Also known as dyshidrotic eczema or pompholyx, dyshidrosis is an uncommon skin condition in which very small, fluid-filled blisters appear on the palms of your hands and the sides of your fingers. The soles of your feet can be affected too.
The blisters are usually small and typically appear in clusters. In more severe cases, the small blisters may merge together to form larger blisters. Skin affected can be very itchy or even painful. Once the blisters dry and flake off, which occurs in about two to four weeks, the underlying skin may be red and tender.The blisters tend to recur, sometimes before your skin heals completely from the previous blisters.As the blisters dry up, they’ll turn into skin cracks that may be painful. If you have been scratching the affected areas, you may also notice that your skin seems thicker or feels spongy. Dyshidrosis tends to recur fairly regularly for months or years.
The cause of dyshidrosis is unknown. However, it can be associated with a similar skin disorder called atopic dermatitis, as well as with allergic conditions, such as hay fever. Eruptions may be seasonal in people with nasal allergies. Risk factors include:
- – Stress – It appears to be more common during times of stress.
- – Exposure to certain metals – These include chromium, cobalt and nickel, usually in an industrial setting.
- – Sensitive skin – People who develop a rash after contact with certain irritants are more likely to experience it.
- – Atopic eczema – Some people with atopic eczema may develop dyshidrotic eczema.
You may be more likely to develop dyshidrotic eczema if your hands or feet are often moist or in water.
Tests and Diagnosis
In most cases, your doctor can diagnose dyshidrosis based on a physical exam. No lab test can specifically confirm a diagnosis, but your doctor may suggest tests to rule out other skin problems with symptoms. Skin allergies and sensitivities can be revealed by exposing patches of your skin to various substances.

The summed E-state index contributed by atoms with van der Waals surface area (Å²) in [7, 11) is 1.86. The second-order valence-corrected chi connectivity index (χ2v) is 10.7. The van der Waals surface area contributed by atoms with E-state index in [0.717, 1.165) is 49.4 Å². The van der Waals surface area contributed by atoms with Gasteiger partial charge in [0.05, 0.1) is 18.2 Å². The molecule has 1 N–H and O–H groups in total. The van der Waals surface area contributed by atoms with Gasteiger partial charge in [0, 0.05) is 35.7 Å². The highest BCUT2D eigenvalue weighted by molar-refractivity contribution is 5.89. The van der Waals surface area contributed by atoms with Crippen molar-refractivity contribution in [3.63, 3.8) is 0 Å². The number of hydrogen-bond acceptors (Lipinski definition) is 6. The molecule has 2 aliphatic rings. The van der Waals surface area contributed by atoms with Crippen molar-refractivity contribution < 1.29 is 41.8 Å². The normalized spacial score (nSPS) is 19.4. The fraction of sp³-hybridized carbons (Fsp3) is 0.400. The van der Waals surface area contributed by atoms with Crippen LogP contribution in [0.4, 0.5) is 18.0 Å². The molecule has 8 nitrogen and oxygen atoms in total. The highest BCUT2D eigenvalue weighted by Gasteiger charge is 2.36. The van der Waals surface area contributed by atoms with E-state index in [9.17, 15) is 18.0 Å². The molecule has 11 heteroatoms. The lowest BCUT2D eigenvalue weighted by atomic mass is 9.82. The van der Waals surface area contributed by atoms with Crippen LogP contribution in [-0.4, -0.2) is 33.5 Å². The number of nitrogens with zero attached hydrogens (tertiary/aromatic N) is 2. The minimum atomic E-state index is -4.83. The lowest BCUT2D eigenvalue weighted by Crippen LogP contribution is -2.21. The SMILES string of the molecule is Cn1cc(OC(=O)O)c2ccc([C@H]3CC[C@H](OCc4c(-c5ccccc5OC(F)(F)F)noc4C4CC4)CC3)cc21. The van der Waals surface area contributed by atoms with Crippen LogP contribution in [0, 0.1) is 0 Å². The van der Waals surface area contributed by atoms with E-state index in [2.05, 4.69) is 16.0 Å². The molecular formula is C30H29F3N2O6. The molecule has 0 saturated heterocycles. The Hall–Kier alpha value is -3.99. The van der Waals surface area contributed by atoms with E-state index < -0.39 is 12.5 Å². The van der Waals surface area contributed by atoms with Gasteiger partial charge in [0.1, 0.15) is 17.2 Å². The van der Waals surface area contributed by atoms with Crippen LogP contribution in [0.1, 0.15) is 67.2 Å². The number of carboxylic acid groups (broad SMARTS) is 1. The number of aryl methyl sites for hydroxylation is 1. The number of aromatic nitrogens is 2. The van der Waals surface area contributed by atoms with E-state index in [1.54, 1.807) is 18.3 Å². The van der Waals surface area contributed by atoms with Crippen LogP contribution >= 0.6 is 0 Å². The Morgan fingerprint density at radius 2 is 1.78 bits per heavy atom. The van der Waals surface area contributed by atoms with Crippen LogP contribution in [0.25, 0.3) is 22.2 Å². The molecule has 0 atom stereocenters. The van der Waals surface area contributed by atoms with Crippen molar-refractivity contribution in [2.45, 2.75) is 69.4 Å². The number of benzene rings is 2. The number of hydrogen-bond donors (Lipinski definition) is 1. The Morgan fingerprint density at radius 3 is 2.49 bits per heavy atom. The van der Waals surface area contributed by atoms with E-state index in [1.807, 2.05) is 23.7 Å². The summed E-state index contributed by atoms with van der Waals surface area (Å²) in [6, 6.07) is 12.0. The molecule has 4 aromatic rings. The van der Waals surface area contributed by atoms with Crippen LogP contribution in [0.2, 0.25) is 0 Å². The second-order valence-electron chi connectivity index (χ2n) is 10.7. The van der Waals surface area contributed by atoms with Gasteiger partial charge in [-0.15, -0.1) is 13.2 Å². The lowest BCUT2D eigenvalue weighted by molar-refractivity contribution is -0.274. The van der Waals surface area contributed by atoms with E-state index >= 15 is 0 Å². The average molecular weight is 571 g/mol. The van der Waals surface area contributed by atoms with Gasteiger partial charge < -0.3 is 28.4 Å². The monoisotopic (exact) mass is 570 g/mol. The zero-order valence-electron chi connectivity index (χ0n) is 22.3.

Treatments and Drugs
Depending on the severity of your signs and symptoms, treatment options may include:
- – Corticosteroids – High-potency corticosteroid creams and ointments can help speed up the disappearance of the blisters. Wrapping the treated area in plastic wrap can improve absorption. Moist compresses also may be applied after the application of a corticosteroid to enhance the absorption of the medication. In severe cases, your doctor may prescribe corticosteroid pills, such as prednisone. Long-term use of steroids can cause serious side effects though.
- – Phototherapy – If other treatments aren’t effective, your doctor may recommend a special kind of light therapy, that combines exposure to ultraviolet light with drugs, that help make your skin more receptive to the effects of this type of light.
- – Immune-suppressing ointments – Medications such as tacrolimus (Protopic), and pimecrolimus (Elidel), may be helpful for people who want to limit their exposure to steroids. However, these drugs can increase the risk of skin infections.
- – Coal tar preparations – For severe cases.
- – Botulinum toxin injections – Some doctors may consider recommending these injections to treat severe cases. However, this is a relatively new treatment option that has not yet gained general acceptance.
If you’re having a mild outbreak of dyshidrotic eczema, your doctor may prescribe mild antihistamines to help decrease your symptoms. Wet compresses can also help reduce the discomfort associated with itchy skin.
Your doctor may also suggest using the following twice a day to relieve itching:
- – petroleum jelly
- – heavy creams
- – mineral oil
- – steroid or corticosteroid ointments.
To avoid making your pain and itching worse, try not to scratch or break your blisters. Although it’s important to wash your hands regularly, you may want to avoid extensive contact with water, such as frequent hand washing. You should also avoid using products that can irritate your skin, such as perfumed lotions and dishwashing soap.
Home treatment might include:
- – Compresses – Wet, cool compresses to help reduce itching.
- – Antihistamines – Over-the-counter antihistamine medications can help relieve itching.
- – Witch hazel – Soaking the affected areas in witch hazel may speed healing.
What Can Be Expected in the Long Term?
Dyshidrotic eczema will usually disappear in a few weeks without complications. If you don’t scratch the affected skin, it may not leave any noticeable marks or scars. If you scratch, you may experience more discomfort, or your outbreak may take longer to heal. You could also develop a bacterial infection as a result of scratching and breaking your blisters.
Although your outbreak of dyshidrotic eczema may heal completely, it can also recur. Because the cause of dyshidrotic eczema isn’t known, doctors have yet to find ways to prevent or cure the condition.
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